Jury convicts two men on multiple charges including fraud and transportation of obscene materials
IT security and control firm Sophos has welcomed news that two men have been found guilty for their part in an international spam gang, which bombarded innocent internet users with explicit adult content.
A federal jury has convicted James R. Schaffer, of Paradise Valley, Arizona, and Jeffrey A. Kilbride, of Venice, California, on multiple charges including conspiracy, money laundering, fraud and transportation of obscene materials.
Spam sent by Schaffer and Kilbride, both 41 years old, resulted in America Online receiving more than 600,000 user complaints between 30 January and 9 June, 2004. According to Assistant Attorney General Alice Fisher, the spam messages, which were sent out to promote pornographic websites, grossed the two men more than two million dollars.
“This dirty duo used a variety of tricks to try and hide their whereabouts from the US authorities, including logging-in remotely to servers based in Amsterdam to make their spam messages appear to be of non-US origin, and using bank accounts in Mauritius and the Isle of Man,” said Graham Cluley, senior technology consultant for Sophos. “The spammers worked hard to protect themselves and disguise their identities, but didn’t lose any sleep over the hundreds of thousands of innocent families and children who were receiving their unwanted explicit emails.”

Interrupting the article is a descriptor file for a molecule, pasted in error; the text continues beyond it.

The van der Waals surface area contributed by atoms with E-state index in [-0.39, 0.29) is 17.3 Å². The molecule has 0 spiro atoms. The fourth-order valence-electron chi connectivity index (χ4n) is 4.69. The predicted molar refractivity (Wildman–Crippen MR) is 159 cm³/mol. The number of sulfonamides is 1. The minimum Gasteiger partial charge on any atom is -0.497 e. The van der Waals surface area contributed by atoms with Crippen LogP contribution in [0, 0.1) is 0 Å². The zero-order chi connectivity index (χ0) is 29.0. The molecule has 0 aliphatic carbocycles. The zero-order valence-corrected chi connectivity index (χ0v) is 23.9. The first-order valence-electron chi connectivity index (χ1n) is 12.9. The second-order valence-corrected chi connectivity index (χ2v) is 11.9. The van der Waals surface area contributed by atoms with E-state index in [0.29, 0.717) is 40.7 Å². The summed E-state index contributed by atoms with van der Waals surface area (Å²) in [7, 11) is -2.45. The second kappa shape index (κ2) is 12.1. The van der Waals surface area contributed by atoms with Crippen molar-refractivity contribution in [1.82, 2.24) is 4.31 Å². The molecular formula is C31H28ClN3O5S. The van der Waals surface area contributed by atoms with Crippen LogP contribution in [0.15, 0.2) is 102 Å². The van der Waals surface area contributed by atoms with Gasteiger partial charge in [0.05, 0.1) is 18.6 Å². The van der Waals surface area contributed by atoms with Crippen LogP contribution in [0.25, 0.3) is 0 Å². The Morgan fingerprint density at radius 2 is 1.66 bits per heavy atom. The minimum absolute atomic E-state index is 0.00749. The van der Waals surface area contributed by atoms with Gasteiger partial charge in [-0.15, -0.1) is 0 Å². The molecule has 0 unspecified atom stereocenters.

Schaffer and Kilbride face up to five years in prison for each spam act and obscenity offence. In addition, they face a fine of up to 500,000 USD, and a maximum 20 year prison sentence for money laundering. Sentencing is scheduled for 24 September.
Other members of the gang, including work-at-home ‘mom’ Jennifer Clason and Kirk Rogers of Manhattan Beach, California, have already admitted their involvement in the international spam operation.